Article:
5137587651_99b258699e_oA small piece of history was made this week.  It involved the BBC’s flagship current affairs Today programme, its veteran presenter John Humphrys and the normalising of dementia.

Aired in the primetime 8.10am slot normally reserved for Prime Ministers and chief executives of beleaguered FTSE 100 companies, a report by Radio 4’s most famous Welshman did more to dispel the lingering stigma attached to this misunderstood condition than any celebrity-led campaign could ever do, no matter how big the star.

In the first of a two-parter on the subject Humphrys didn’t blind us with science, regale us with numbers of sufferers, or introduce us to experts to do that for him.  Instead, having explained why the use of passive vocabulary such as “sufferers” reveals just the sort of unthinking attitude that helps to feed our fear of dementia, he introduced us to two people who know exactly what it’s like to have it because they do.

Linda and Grace – aided and abetted by their respective husbands and the man better known for his sharp interruptions than his empathy – showed that while being diagnosed with dementia is, in Linda’s words a “pissing, shitting, bastard of a thing” that makes her justifiably angry, they’re still them, still human, still normal.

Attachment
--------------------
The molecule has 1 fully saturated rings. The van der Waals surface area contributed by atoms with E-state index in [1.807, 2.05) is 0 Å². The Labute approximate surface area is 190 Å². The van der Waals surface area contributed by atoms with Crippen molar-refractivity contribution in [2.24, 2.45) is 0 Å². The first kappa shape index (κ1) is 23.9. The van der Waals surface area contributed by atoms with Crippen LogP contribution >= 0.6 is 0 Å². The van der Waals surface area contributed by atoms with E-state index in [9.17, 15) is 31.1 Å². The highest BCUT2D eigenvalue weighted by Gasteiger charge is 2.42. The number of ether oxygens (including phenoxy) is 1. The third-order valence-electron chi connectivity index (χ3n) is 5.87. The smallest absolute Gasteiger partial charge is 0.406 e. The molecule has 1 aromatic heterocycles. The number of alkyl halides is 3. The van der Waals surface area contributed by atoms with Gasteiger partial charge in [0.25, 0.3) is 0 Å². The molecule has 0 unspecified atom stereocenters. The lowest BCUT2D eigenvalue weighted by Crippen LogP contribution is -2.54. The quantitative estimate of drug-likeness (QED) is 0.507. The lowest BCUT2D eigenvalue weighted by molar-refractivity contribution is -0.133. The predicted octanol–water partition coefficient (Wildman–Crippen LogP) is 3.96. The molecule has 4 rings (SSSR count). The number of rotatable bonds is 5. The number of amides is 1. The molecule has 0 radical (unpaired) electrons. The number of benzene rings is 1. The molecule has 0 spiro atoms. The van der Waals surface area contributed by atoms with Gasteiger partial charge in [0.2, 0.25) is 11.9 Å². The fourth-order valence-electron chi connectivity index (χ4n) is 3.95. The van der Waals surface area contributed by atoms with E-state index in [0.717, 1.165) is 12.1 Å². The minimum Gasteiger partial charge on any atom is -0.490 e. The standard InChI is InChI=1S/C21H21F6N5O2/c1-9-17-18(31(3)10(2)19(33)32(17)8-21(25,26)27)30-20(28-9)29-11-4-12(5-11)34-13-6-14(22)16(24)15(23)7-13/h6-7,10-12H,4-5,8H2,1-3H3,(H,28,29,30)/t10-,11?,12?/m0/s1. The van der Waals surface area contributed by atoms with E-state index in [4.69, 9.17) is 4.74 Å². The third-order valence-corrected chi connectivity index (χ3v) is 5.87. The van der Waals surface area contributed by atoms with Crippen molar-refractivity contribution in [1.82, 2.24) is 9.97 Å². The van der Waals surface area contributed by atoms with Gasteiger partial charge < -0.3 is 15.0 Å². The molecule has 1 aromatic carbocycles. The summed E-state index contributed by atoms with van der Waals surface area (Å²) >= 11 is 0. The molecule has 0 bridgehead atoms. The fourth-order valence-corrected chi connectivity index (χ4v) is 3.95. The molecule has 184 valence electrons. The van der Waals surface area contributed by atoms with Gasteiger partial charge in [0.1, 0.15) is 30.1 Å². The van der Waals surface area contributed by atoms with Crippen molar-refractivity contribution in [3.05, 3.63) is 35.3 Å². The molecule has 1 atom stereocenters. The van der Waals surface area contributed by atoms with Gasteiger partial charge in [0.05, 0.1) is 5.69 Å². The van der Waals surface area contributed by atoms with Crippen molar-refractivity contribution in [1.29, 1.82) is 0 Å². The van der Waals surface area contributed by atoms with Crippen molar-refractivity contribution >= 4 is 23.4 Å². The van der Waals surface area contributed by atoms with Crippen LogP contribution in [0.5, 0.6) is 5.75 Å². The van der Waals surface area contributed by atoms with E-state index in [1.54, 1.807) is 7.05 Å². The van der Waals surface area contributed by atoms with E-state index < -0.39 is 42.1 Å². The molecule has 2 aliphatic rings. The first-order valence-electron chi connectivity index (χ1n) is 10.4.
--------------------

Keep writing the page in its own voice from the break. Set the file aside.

Grace summed it up well.  “I live day to day, week to week; I know I have dementia, I know that it’s likely to get worse.  I just seem to be, in my husband’s eyes and in my eyes, normal”.

And that, as Humphrys said – and extraordinary as it seems midway through the second decade of the 21st century – is a breakthrough.

At the beginning of his interview with Linda, Humphrys seemed (unusually for him) to be lost for words.   She was, he said, “so far removed from the lazy stereotype of a dementia victim that it’s hard to know where to begin – I suppose not treating her as a victim is a start”.

It is indeed, Mr Humphrys.  And when done in front of 7million listeners, by you, it matters.   A lot.  The fact that Grace and Linda took pole position, relegating dementia experts such as Alistair Burns, clinical director for dementia, NHS England, into second place the following day (in an earlier, less prestigious slot) is also important.

I’ve been writing on dementia for long enough to know that many of those who have it dislike being perceived as victims almost as much as they dislike being left out of discussions about themselves.

In the absence of a cure many, like Linda and Grace, are intent on making the best of their lives, on raising awareness of what dementia really is – the umbrella term for scores of brain-altering incurable diseases, some of which affect younger people – and on eliminating stigma.   This week, on prime-time radio, they came closer to achieving those aims.

Listen here and see if you agree.